So, it's 2013 and there are several people in this world who have made the resolution to finally write that novel, to get published or other variations on this theme. For those people I have a word of warning: QUIT NOW! Get out while you can. Just walk away. Really. This industry is so chock full of mind-boggling dichotomy and confusion, arcane rules and bylaws that no one talks about. Save yourself the trouble, the heartache and the endless boxes of Kleenex (you know, for wiping your tears of despair and anguish). Just quit. Now.
No? You won't be deterred? Fine, let me warn you about a few things that are frustrating as shit about this business. Meet me after the jump, if you will...
I've been actively pursuing traditional publication (ie, not self-publishing, although I have looked into it enough to know it's not my path) for the better part of 5 years now. Since mid 2008 it has been my job to learn the ins and outs of this business, to hone my craft, make connections and friendships and tear out my hair because Publishing is annoying as fuck. You hear all sorts of advice around the Intertubez and some of it is not worth the ethernet its saved to. Some of it is gold. In the end you have to decide which is which. While we joke that you are not a beautiful and unique snowflake, little writer, your career IS. No two are exactly alike, no two people necessarily have the same goals or paths to get there. Gah! That's what I'm talking about. Both are true. You aren't special and yet you are. What the hell? Annoying isn't it?
Well, I kinda wish someone had warned me back when I was dewy-eyed and fresh to this world that Publishing is rife with these kinds of both-truths. Here are a few of the more frustrating that I've collected. Take them with a full rim of salt and an extra squeeze of lime.
1. It's Not Who You Know...
We hear this chestnut in several industries insisting that you don't need a special friend, fuckbuddy or other such contact within to get access to the clubhouse. You can make it on your own merit and you should make every attempt to do so. Besides, you don't look at people in terms of where they fit in your Rolodex. Right?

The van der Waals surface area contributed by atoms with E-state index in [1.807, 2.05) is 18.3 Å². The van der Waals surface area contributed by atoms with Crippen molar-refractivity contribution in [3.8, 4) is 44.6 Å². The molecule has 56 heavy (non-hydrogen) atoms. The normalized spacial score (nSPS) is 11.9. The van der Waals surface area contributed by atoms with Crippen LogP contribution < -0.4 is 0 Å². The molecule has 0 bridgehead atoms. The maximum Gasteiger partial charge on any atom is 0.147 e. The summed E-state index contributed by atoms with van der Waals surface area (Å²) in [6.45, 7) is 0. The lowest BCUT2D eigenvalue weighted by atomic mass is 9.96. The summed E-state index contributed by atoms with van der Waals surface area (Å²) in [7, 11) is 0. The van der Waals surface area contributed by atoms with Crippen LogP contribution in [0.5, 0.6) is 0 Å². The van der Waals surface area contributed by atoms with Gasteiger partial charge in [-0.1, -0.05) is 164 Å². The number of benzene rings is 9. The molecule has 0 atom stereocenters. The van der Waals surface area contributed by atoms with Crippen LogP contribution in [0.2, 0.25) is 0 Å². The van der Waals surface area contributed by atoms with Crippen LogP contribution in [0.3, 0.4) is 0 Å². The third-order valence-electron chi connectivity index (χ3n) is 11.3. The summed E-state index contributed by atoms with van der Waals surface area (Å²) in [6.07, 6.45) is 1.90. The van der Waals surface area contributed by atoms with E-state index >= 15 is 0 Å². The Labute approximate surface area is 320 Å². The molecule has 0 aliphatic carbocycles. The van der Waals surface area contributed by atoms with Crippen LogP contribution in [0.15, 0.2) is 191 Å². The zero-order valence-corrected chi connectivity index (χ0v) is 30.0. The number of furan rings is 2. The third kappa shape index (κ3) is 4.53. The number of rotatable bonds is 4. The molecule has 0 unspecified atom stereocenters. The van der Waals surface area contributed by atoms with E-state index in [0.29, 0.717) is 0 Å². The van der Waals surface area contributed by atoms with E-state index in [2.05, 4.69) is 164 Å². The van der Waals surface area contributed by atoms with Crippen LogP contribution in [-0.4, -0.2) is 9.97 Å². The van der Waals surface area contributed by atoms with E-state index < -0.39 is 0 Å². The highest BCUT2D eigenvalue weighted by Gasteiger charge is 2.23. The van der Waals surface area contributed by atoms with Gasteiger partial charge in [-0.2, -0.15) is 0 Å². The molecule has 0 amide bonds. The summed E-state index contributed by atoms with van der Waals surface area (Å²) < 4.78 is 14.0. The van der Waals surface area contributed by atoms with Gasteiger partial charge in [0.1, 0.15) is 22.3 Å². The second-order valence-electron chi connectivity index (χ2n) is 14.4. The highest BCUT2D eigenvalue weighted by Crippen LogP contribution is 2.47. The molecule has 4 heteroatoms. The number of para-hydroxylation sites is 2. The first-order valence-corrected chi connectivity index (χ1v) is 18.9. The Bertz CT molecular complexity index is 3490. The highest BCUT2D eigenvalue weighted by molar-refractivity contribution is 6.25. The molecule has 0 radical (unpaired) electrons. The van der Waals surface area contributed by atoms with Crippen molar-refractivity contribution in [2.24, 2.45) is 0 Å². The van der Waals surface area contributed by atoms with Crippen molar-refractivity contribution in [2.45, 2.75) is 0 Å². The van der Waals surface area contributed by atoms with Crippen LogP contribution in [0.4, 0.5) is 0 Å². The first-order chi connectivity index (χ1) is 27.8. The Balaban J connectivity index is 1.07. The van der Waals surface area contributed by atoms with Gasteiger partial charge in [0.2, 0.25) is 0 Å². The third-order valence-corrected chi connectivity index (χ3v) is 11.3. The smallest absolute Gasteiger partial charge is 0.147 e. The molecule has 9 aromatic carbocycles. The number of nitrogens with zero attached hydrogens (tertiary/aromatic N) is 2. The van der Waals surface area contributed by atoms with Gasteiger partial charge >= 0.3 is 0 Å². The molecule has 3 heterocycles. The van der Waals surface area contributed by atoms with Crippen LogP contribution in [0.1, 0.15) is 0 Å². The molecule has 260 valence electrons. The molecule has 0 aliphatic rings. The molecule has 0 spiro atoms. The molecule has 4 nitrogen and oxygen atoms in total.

You must network. Your sanity will (at some point) depend on forging friendships with other writers (see #2) and you can only learn about this industry from people more experienced. Talking to writers, agents, editors, critics, slush readers... it all helps you learn more and grow. Trust me, there are people in every category I've just listed who have helped me over hurdles, made suggestions or upped my chances of success just because they were willing to give me the time of day.
It's odd, at least it was for me. We're not supposed to look at people in terms of what they can do for us. We're supposed to build friendships and connections based on commonalities and what's inside the person. And yet, here we are building networks with at least some level of "how will this relationship help me in the future?" I don't like knowing that that voice is there that calculates the 6 degrees of the Big 6 or something, but it *is* there. Learn to deal with it. Make friendships. Help each other. Be there for others. Pay it forward. That kinda thing.
2. The First Rule
Network! Make connections and friends! Have a social media platform! Put yourself out there and be part of the community. Share your journey.